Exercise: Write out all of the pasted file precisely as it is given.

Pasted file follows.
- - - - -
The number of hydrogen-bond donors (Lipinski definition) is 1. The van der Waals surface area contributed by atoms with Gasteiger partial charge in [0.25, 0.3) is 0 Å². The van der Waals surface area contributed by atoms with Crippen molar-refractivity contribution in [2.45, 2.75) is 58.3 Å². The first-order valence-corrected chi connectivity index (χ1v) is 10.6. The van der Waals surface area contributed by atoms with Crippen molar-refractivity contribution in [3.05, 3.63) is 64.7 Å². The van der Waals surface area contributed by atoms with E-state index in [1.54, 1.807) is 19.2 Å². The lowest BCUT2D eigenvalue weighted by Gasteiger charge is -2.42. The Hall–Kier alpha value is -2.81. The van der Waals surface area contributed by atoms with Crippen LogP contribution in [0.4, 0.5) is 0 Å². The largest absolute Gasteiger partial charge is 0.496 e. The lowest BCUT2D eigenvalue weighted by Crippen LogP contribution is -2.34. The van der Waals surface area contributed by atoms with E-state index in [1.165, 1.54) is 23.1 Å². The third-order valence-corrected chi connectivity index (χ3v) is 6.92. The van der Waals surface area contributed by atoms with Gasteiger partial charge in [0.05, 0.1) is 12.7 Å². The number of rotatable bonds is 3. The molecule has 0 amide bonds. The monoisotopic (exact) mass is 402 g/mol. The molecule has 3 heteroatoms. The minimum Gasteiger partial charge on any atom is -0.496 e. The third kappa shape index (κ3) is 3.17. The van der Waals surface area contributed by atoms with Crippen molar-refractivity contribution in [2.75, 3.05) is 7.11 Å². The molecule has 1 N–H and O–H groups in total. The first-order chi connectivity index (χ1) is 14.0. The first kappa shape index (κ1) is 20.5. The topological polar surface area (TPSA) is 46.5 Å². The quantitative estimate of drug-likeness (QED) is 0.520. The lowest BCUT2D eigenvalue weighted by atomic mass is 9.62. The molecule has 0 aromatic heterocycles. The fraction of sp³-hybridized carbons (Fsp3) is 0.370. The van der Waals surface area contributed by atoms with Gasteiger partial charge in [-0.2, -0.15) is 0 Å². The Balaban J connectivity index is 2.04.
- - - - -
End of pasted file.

The number of hydrogen-bond donors (Lipinski definition) is 1. The van der Waals surface area contributed by atoms with Gasteiger partial charge in [0.25, 0.3) is 0 Å². The van der Waals surface area contributed by atoms with Crippen molar-refractivity contribution in [2.45, 2.75) is 58.3 Å². The first-order valence-corrected chi connectivity index (χ1v) is 10.6. The van der Waals surface area contributed by atoms with Crippen molar-refractivity contribution in [3.05, 3.63) is 64.7 Å². The van der Waals surface area contributed by atoms with E-state index in [1.54, 1.807) is 19.2 Å². The lowest BCUT2D eigenvalue weighted by Gasteiger charge is -2.42. The Hall–Kier alpha value is -2.81. The van der Waals surface area contributed by atoms with Crippen LogP contribution in [0.4, 0.5) is 0 Å². The largest absolute Gasteiger partial charge is 0.496 e. The lowest BCUT2D eigenvalue weighted by Crippen LogP contribution is -2.34. The van der Waals surface area contributed by atoms with E-state index in [1.165, 1.54) is 23.1 Å². The third-order valence-corrected chi connectivity index (χ3v) is 6.92. The van der Waals surface area contributed by atoms with Gasteiger partial charge in [0.05, 0.1) is 12.7 Å². The number of rotatable bonds is 3. The molecule has 0 amide bonds. The monoisotopic (exact) mass is 402 g/mol. The molecule has 3 heteroatoms. The minimum Gasteiger partial charge on any atom is -0.496 e. The third kappa shape index (κ3) is 3.17. The van der Waals surface area contributed by atoms with Crippen molar-refractivity contribution in [2.75, 3.05) is 7.11 Å². The molecule has 1 N–H and O–H groups in total. The first-order chi connectivity index (χ1) is 14.0. The first kappa shape index (κ1) is 20.5. The topological polar surface area (TPSA) is 46.5 Å². The quantitative estimate of drug-likeness (QED) is 0.520. The lowest BCUT2D eigenvalue weighted by atomic mass is 9.62. The molecule has 0 aromatic heterocycles. The fraction of sp³-hybridized carbons (Fsp3) is 0.370. The van der Waals surface area contributed by atoms with Gasteiger partial charge in [-0.2, -0.15) is 0 Å². The Balaban J connectivity index is 2.04.